-- Oprah Winfrey sent a group of Alabama residents into a frenzy on Tuesday when she made a surprise visit to the gravesite of Recy Taylor, the civil rights icon she spoke about in an emotional Golden Globes speech earlier month.
Winfrey, who was in Alabama for a “60 Minutes” assignment, said she ended up at the gravesite in Abbeville, Alabama, by chance.
“I don’t believe in coincidences, but if I did this would be a powerful one,” Winfrey said in an Instagram post. “I end up in the town of Abbeville where #RecyTaylor suffered injustice, endured and recently died.
“To be able to visit her grave so soon after 'speaking her name,' sharing her story, a woman I never knew. Feels like love,” she added in the post, which amassed more than 114,000 "likes" in about four hours.
The unexpected visit created a buzz in areas near Abbeville, which is about 100 miles southeast of Montgomery. One resident told local reporters that he noticed the media mogul's black SUV as he was driving and made a U-turn in hopes of getting a glimpse of her.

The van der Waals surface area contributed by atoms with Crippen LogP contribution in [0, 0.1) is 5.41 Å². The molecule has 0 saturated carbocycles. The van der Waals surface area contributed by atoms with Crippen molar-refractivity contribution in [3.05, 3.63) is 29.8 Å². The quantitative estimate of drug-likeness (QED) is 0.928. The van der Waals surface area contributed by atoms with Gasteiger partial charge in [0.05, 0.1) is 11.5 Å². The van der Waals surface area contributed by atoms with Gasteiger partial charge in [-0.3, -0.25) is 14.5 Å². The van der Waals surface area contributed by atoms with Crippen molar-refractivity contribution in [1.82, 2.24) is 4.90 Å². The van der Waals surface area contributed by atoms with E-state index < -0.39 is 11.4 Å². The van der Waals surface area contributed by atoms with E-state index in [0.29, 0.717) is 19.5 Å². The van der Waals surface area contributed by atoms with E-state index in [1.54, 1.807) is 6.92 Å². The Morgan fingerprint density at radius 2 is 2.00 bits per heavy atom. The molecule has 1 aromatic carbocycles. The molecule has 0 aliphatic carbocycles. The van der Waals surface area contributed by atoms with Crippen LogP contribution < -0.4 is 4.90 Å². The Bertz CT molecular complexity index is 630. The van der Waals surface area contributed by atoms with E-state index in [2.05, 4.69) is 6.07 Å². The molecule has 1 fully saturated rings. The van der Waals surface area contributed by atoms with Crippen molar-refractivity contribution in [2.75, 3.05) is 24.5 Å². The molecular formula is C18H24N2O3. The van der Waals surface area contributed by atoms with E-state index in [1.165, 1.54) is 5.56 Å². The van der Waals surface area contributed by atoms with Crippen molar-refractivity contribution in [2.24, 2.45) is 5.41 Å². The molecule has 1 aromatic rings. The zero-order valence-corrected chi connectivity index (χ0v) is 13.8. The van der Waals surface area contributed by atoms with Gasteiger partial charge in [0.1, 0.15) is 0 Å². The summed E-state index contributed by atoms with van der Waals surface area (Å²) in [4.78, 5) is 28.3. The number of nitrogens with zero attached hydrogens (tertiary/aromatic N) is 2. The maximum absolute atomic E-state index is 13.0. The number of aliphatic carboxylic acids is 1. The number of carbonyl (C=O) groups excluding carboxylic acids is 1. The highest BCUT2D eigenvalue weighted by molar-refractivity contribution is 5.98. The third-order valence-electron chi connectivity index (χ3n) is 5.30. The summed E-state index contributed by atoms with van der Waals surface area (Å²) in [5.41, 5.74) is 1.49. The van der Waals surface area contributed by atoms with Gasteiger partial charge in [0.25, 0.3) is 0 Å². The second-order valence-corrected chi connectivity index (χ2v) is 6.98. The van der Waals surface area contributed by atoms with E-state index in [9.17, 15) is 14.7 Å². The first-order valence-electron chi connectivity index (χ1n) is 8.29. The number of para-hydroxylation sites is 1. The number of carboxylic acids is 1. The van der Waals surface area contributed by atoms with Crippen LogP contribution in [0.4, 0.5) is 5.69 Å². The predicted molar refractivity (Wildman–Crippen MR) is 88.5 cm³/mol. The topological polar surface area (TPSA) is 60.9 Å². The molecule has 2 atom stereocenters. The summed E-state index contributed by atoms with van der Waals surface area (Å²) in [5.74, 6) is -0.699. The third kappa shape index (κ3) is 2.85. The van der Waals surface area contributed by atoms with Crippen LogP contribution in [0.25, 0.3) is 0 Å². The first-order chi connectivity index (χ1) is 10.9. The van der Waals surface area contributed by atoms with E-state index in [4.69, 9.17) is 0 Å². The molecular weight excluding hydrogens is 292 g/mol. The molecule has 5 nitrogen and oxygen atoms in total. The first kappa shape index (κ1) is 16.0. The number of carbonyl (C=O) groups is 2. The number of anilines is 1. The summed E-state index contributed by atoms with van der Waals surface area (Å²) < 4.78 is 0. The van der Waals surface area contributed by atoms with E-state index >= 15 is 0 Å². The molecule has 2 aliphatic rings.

“Yep, I made a U-turn,” Antonio Coleman, of nearby Dothan, Alabama, told a local newspaper the Dothan Eagle on Tuesday.
“I stuck my head out and looked,” he added. “I can imagine how I must have looked, but I saw her in the back talking on the phone.”
Taylor, a black woman who was brutally raped by six white men in 1944, spent much of her life fighting for justice, but the accused men were never prosecuted. She died on Dec. 28, 2017, at the age of 97.
Winfrey highlighted Taylor’s story while accepting the Cecil B. DeMille Award for lifetime achievement at the Golden Globes on Jan. 7.
"She lived as we all have lived too many years in a culture broken by brutally powerful men,” Winfrey said at the awards show, referring to Taylor. “For too long, women have not been heard or believed if they dare speak the truth to the power of those men. But their time is up. Their time is up. Their time is up.
"And I just hope -- I just hope that Recy Taylor died knowing that her truth, like the truth of so many other women who were tormented in those years, and even now tormented, goes marching on," she added.